LONDON - England's international rugby union team face a probe by the Rugby Football Union (RFU) amid claims that faking blood injuries to gain tactical advantage has seeped into the international game, English newspaper the Sunday Telegraph reported.
Francis Baron, RFU chief executive, has already vowed to re-establish the integrity of the game in England in the aftermath of the `bloodgate' affair at Harlequins following the faked blood substitution of winger Tom Williams.
The Williams affair has opened a can of worms after he alleged the club offered him financial inducements to mask the full extent of their cheating.
Williams went off with what appeared to be blood streaming from his mouth during a European Cup match against Leinster in April and the ensuing investigation revealed he had bitten into a capsule containing red dye.
The player's subsequent testimony led to bans for himself, Quins director of rugby Dean Richards and former club physio Steph Brennan.
Although the RFU has for now ruled out further action against Quins, the body is preparing to investigate the England team amid allegations of systematic cheating in the international game.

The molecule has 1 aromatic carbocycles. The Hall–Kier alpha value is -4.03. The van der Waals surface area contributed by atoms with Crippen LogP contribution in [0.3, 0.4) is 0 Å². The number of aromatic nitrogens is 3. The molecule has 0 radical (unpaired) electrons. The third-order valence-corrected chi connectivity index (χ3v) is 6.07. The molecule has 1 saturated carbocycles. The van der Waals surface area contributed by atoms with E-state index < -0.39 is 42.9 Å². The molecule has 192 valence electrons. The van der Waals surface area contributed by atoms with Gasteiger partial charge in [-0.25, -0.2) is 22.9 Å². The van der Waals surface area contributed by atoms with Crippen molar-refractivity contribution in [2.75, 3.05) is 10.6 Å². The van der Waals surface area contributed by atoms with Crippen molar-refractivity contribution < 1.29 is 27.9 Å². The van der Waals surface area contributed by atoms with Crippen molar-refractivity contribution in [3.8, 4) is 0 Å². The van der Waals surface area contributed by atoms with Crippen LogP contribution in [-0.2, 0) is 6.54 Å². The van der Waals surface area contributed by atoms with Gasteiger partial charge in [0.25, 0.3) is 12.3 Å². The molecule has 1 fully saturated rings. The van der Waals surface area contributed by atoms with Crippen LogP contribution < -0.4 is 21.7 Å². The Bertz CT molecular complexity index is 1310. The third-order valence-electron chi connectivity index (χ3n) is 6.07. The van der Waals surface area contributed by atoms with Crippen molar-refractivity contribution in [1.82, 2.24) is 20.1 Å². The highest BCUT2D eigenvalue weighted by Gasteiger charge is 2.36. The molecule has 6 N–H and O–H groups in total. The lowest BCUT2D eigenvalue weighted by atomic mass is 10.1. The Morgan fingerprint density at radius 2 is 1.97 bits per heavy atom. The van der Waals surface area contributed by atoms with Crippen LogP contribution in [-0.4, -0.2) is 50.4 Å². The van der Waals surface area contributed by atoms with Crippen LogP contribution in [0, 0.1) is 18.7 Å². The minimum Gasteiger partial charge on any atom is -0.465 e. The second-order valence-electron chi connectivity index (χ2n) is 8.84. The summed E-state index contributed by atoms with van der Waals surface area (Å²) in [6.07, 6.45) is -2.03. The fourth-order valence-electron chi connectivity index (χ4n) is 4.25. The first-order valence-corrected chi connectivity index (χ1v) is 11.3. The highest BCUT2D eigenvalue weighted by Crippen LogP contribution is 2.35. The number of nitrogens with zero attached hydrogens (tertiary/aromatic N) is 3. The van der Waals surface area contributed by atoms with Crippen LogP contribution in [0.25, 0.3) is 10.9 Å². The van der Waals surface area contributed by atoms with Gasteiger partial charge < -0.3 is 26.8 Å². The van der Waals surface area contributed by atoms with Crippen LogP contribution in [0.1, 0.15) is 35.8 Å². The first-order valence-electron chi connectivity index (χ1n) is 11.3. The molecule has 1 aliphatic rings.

Former England lock and ex-Harlequins star Paul Ackford wrote in the Sunday Telegraph that the 'bloodgate' investigation into the Williams' case, conducted by businessman Malcolm Wall, has been presented with evidence of much more widespread cheating, including at international level.
A source in the report says the alleged corrupt practices exist in the English top flight and the Six Nations.
"According to our investigations it (cheating) is fairly widespread," the Sunday Telegraph quoted the unnamed source as saying.
"What I do know is that some of the practices are occurring within international teams.
"Those teams are involved in the Six Nations and England have in the past been one of them."
One alleged technique is of cutting players behind the ear, then stitching the wound before reopening it to allow a blood replacement to come on.